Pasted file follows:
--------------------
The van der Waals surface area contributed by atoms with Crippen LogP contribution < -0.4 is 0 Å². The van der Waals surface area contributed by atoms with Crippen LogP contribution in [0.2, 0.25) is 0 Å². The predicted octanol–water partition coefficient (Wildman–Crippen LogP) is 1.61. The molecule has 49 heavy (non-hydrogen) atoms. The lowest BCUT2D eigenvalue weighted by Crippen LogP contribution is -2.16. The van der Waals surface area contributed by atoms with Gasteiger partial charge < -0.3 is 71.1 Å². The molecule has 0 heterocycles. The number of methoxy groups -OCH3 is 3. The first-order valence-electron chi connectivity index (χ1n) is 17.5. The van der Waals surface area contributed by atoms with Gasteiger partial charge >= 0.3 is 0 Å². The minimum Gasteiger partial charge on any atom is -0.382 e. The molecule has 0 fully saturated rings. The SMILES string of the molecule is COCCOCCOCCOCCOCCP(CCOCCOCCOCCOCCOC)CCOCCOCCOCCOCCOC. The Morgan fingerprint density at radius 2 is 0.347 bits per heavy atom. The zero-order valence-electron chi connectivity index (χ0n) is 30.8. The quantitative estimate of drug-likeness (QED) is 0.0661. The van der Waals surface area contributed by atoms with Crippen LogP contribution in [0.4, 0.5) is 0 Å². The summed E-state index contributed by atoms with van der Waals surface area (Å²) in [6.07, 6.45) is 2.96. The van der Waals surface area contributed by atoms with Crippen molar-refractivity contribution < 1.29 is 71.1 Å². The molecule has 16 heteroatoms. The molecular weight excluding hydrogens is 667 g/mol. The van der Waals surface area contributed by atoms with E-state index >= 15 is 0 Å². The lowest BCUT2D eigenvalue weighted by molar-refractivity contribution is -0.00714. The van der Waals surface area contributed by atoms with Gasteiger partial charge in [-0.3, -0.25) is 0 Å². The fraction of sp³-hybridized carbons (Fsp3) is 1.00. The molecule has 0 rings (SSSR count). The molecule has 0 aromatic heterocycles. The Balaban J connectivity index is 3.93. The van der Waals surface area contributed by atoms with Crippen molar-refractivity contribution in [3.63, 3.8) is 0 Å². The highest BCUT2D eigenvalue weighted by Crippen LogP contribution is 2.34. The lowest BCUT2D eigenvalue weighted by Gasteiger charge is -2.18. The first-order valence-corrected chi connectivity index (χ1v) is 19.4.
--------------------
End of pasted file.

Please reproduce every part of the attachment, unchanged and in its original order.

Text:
The van der Waals surface area contributed by atoms with Crippen LogP contribution < -0.4 is 0 Å². The van der Waals surface area contributed by atoms with Crippen LogP contribution in [0.2, 0.25) is 0 Å². The predicted octanol–water partition coefficient (Wildman–Crippen LogP) is 1.61. The molecule has 49 heavy (non-hydrogen) atoms. The lowest BCUT2D eigenvalue weighted by Crippen LogP contribution is -2.16. The van der Waals surface area contributed by atoms with Gasteiger partial charge < -0.3 is 71.1 Å². The molecule has 0 heterocycles. The number of methoxy groups -OCH3 is 3. The first-order valence-electron chi connectivity index (χ1n) is 17.5. The van der Waals surface area contributed by atoms with Gasteiger partial charge >= 0.3 is 0 Å². The minimum Gasteiger partial charge on any atom is -0.382 e. The molecule has 0 fully saturated rings. The SMILES string of the molecule is COCCOCCOCCOCCOCCP(CCOCCOCCOCCOCCOC)CCOCCOCCOCCOCCOC. The Morgan fingerprint density at radius 2 is 0.347 bits per heavy atom. The zero-order valence-electron chi connectivity index (χ0n) is 30.8. The quantitative estimate of drug-likeness (QED) is 0.0661. The van der Waals surface area contributed by atoms with Crippen LogP contribution in [0.4, 0.5) is 0 Å². The summed E-state index contributed by atoms with van der Waals surface area (Å²) in [6.07, 6.45) is 2.96. The van der Waals surface area contributed by atoms with Crippen molar-refractivity contribution < 1.29 is 71.1 Å². The molecule has 16 heteroatoms. The molecular weight excluding hydrogens is 667 g/mol. The van der Waals surface area contributed by atoms with E-state index >= 15 is 0 Å². The lowest BCUT2D eigenvalue weighted by molar-refractivity contribution is -0.00714. The van der Waals surface area contributed by atoms with Gasteiger partial charge in [-0.3, -0.25) is 0 Å². The fraction of sp³-hybridized carbons (Fsp3) is 1.00. The molecule has 0 rings (SSSR count). The molecule has 0 aromatic heterocycles. The Balaban J connectivity index is 3.93. The van der Waals surface area contributed by atoms with Crippen molar-refractivity contribution in [3.63, 3.8) is 0 Å². The highest BCUT2D eigenvalue weighted by Crippen LogP contribution is 2.34. The lowest BCUT2D eigenvalue weighted by Gasteiger charge is -2.18. The first-order valence-corrected chi connectivity index (χ1v) is 19.4.